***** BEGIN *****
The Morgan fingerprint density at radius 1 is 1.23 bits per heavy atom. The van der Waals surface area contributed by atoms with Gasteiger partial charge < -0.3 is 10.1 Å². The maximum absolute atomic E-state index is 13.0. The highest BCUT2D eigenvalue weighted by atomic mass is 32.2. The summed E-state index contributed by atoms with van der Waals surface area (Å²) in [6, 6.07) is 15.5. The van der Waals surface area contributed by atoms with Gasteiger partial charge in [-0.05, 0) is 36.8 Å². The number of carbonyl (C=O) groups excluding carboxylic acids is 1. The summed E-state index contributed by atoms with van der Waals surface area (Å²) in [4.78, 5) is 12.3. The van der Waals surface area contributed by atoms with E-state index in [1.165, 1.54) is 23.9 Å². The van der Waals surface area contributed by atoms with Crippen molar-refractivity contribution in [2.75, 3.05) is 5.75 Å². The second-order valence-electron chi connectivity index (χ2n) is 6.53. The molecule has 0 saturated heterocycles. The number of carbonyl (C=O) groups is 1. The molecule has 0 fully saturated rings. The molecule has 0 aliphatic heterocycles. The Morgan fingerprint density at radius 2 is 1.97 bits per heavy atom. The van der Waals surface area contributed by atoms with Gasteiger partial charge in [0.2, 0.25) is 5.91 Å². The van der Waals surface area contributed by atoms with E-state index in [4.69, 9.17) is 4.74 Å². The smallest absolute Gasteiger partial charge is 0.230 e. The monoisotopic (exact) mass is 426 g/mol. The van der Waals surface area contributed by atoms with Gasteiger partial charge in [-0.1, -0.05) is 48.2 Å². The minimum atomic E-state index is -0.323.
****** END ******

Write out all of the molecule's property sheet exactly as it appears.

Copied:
The Morgan fingerprint density at radius 1 is 1.23 bits per heavy atom. The van der Waals surface area contributed by atoms with Gasteiger partial charge < -0.3 is 10.1 Å². The maximum absolute atomic E-state index is 13.0. The highest BCUT2D eigenvalue weighted by atomic mass is 32.2. The summed E-state index contributed by atoms with van der Waals surface area (Å²) in [6, 6.07) is 15.5. The van der Waals surface area contributed by atoms with Gasteiger partial charge in [-0.05, 0) is 36.8 Å². The number of carbonyl (C=O) groups excluding carboxylic acids is 1. The summed E-state index contributed by atoms with van der Waals surface area (Å²) in [4.78, 5) is 12.3. The van der Waals surface area contributed by atoms with E-state index in [1.165, 1.54) is 23.9 Å². The van der Waals surface area contributed by atoms with Crippen molar-refractivity contribution in [2.75, 3.05) is 5.75 Å². The second-order valence-electron chi connectivity index (χ2n) is 6.53. The molecule has 0 saturated heterocycles. The number of carbonyl (C=O) groups is 1. The molecule has 0 fully saturated rings. The molecule has 0 aliphatic heterocycles. The Morgan fingerprint density at radius 2 is 1.97 bits per heavy atom. The van der Waals surface area contributed by atoms with Gasteiger partial charge in [0.2, 0.25) is 5.91 Å². The van der Waals surface area contributed by atoms with E-state index in [4.69, 9.17) is 4.74 Å². The smallest absolute Gasteiger partial charge is 0.230 e. The monoisotopic (exact) mass is 426 g/mol. The van der Waals surface area contributed by atoms with Gasteiger partial charge in [-0.1, -0.05) is 48.2 Å². The minimum atomic E-state index is -0.323.